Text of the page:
Follow the yellow-brick road
This week’s roundup includes a new game based on a beloved old movie. Read on!
Wizard of Oz: Magic Match
Wizard of Oz: Magic Match (free, iPhone and iPad) mixes the beloved iOS game with characters and events based on the 1939 classic movie. Lions and tigers and purple hearts, oh my!
Annotable (free, iPhone and iPad) calls itself the “most full-featured” annotation tool around—letting you mark up screenshots of Notes, Twitter, Safari, and more to highlight and explain important information within. This is a freemium app; the complete set of annotation tools requires an in-app purchase costing $8, though tools can be purchased separately for $2 apiece.
Discribo ($5, iPhone) is a getting-things-done app whose purpose is to let you focus on what you can get done right now. It has a streamlined design, easy entry of new task items, a powerful search feature, and much more.
Grammofy (free, iPhone and iPad) is curated classical music service—a mix of familiar works and new artists, along with stories to provide background information on all of it. After a 7-day free trial, the service costs $7 a month.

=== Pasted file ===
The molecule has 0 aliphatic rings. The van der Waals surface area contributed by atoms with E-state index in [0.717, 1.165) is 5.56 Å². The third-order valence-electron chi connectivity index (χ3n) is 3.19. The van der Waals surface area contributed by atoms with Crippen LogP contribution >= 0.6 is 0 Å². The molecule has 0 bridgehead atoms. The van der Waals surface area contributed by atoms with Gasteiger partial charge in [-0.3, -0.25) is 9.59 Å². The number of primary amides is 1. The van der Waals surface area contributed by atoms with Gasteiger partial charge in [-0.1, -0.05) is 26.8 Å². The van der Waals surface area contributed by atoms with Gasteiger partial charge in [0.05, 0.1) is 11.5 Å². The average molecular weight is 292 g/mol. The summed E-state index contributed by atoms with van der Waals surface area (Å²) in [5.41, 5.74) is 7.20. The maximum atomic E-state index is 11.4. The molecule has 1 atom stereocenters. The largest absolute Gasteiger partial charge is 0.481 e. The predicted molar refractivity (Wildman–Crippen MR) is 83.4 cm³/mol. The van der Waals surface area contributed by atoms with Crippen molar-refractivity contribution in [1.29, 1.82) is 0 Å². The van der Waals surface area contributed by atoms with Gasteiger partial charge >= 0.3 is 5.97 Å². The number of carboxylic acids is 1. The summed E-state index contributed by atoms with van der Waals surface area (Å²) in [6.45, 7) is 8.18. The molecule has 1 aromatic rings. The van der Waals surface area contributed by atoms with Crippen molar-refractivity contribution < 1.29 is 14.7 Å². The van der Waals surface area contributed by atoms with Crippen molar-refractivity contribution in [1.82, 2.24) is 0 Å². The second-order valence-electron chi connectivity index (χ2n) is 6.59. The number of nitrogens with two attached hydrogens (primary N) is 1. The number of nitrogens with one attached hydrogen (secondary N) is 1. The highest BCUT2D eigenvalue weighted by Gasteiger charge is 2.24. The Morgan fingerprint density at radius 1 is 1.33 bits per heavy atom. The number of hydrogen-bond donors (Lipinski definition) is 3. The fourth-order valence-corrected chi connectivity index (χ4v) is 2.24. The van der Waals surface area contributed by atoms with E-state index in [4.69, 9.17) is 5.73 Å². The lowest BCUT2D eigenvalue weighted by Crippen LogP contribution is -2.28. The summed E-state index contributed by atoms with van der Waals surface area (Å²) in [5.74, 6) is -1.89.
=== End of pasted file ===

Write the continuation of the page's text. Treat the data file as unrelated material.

Human Resource Machine
Human Resource Machine ($5, iPhone and iPad) is, believe it or not, a game—albeit one lacking a truly sexy title. Your job: Automate office workers to solve puzzles; do it correctly and you’ll be “promoted” through your virtual company’s ranks.
Yes, we’ve already finished two games in the Stanley Cup finals, but here’s your annual reminder that the NHL app (free, iPhone and iPad) is around to help you keep up with all the on-ice action. The app recently added the $3 NHL Premium service, which lets users see the last two minutes of every hockey period.
The Skipcast podcast player ($1, iPhone and iPad) just launched Version 2.0, which includes new features like orientation rotation support, increased stability when not using advanced audio effects, as well as a number of UI fixes and enhancements.
Unfade ($5, iPhone) lets you scan printed pictures into digital form using your phone’s camera. The makers promise “highly accurate auto detection and cropping of photos” to create high-quality digital versions of your old pics.